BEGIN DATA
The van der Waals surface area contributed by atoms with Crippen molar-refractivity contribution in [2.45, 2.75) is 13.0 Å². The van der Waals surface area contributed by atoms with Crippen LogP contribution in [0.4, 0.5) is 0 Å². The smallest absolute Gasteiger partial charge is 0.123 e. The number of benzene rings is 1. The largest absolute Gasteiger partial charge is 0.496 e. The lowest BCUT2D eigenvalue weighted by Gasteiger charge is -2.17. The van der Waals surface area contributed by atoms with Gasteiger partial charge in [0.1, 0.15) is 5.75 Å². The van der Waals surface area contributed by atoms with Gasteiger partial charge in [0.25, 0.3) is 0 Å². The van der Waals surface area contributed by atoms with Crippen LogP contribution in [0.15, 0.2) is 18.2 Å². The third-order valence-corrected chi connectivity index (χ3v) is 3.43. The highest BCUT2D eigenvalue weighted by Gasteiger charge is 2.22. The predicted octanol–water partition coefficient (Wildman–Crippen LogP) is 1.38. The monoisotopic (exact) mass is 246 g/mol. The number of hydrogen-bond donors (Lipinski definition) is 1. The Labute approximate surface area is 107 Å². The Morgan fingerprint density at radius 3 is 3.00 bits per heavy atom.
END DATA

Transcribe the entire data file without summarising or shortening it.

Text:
The van der Waals surface area contributed by atoms with Crippen molar-refractivity contribution in [2.45, 2.75) is 13.0 Å². The van der Waals surface area contributed by atoms with Crippen LogP contribution in [0.4, 0.5) is 0 Å². The smallest absolute Gasteiger partial charge is 0.123 e. The number of benzene rings is 1. The largest absolute Gasteiger partial charge is 0.496 e. The lowest BCUT2D eigenvalue weighted by Gasteiger charge is -2.17. The van der Waals surface area contributed by atoms with Gasteiger partial charge in [0.1, 0.15) is 5.75 Å². The van der Waals surface area contributed by atoms with Gasteiger partial charge in [0.25, 0.3) is 0 Å². The van der Waals surface area contributed by atoms with Crippen LogP contribution in [0.15, 0.2) is 18.2 Å². The third-order valence-corrected chi connectivity index (χ3v) is 3.43. The highest BCUT2D eigenvalue weighted by Gasteiger charge is 2.22. The predicted octanol–water partition coefficient (Wildman–Crippen LogP) is 1.38. The monoisotopic (exact) mass is 246 g/mol. The number of hydrogen-bond donors (Lipinski definition) is 1. The Labute approximate surface area is 107 Å². The Morgan fingerprint density at radius 3 is 3.00 bits per heavy atom.